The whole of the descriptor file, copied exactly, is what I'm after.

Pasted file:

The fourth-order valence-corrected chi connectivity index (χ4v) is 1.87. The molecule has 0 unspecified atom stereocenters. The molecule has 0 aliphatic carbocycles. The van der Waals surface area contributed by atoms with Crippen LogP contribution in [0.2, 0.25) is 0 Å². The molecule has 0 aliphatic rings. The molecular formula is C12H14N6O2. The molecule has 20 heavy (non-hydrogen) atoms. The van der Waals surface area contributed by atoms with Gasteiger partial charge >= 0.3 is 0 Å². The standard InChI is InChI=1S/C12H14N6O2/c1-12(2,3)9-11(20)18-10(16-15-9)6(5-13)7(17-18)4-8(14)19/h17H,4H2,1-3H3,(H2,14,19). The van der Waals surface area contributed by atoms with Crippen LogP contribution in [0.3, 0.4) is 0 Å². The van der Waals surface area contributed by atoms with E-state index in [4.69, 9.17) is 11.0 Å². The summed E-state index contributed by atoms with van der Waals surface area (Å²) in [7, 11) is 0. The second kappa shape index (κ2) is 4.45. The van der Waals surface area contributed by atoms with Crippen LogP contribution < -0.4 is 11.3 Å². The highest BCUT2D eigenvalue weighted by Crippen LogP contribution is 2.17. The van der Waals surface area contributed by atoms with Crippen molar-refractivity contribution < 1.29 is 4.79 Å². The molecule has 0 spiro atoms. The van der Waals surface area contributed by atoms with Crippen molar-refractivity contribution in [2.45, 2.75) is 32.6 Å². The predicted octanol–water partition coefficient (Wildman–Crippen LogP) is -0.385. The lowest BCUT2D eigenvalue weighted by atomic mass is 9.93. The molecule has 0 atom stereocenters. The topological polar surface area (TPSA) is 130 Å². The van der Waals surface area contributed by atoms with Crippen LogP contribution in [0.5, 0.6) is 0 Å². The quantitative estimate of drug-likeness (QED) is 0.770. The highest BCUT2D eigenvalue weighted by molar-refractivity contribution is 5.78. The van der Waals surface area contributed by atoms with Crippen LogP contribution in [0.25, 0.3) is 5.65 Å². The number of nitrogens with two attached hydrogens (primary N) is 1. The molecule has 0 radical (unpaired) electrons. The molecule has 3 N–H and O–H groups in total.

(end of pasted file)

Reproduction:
The fourth-order valence-corrected chi connectivity index (χ4v) is 1.87. The molecule has 0 unspecified atom stereocenters. The molecule has 0 aliphatic carbocycles. The van der Waals surface area contributed by atoms with Crippen LogP contribution in [0.2, 0.25) is 0 Å². The molecule has 0 aliphatic rings. The molecular formula is C12H14N6O2. The molecule has 20 heavy (non-hydrogen) atoms. The van der Waals surface area contributed by atoms with Gasteiger partial charge >= 0.3 is 0 Å². The standard InChI is InChI=1S/C12H14N6O2/c1-12(2,3)9-11(20)18-10(16-15-9)6(5-13)7(17-18)4-8(14)19/h17H,4H2,1-3H3,(H2,14,19). The van der Waals surface area contributed by atoms with Crippen LogP contribution in [0.3, 0.4) is 0 Å². The van der Waals surface area contributed by atoms with E-state index in [4.69, 9.17) is 11.0 Å². The summed E-state index contributed by atoms with van der Waals surface area (Å²) in [7, 11) is 0. The second kappa shape index (κ2) is 4.45. The van der Waals surface area contributed by atoms with Crippen LogP contribution < -0.4 is 11.3 Å². The highest BCUT2D eigenvalue weighted by Crippen LogP contribution is 2.17. The van der Waals surface area contributed by atoms with Crippen molar-refractivity contribution < 1.29 is 4.79 Å². The molecule has 0 spiro atoms. The van der Waals surface area contributed by atoms with Crippen molar-refractivity contribution in [2.45, 2.75) is 32.6 Å². The predicted octanol–water partition coefficient (Wildman–Crippen LogP) is -0.385. The lowest BCUT2D eigenvalue weighted by atomic mass is 9.93. The molecule has 0 atom stereocenters. The topological polar surface area (TPSA) is 130 Å². The van der Waals surface area contributed by atoms with Crippen LogP contribution in [0.5, 0.6) is 0 Å². The quantitative estimate of drug-likeness (QED) is 0.770. The highest BCUT2D eigenvalue weighted by molar-refractivity contribution is 5.78. The van der Waals surface area contributed by atoms with Crippen LogP contribution in [0.25, 0.3) is 5.65 Å². The number of nitrogens with two attached hydrogens (primary N) is 1. The molecule has 0 radical (unpaired) electrons. The molecule has 3 N–H and O–H groups in total.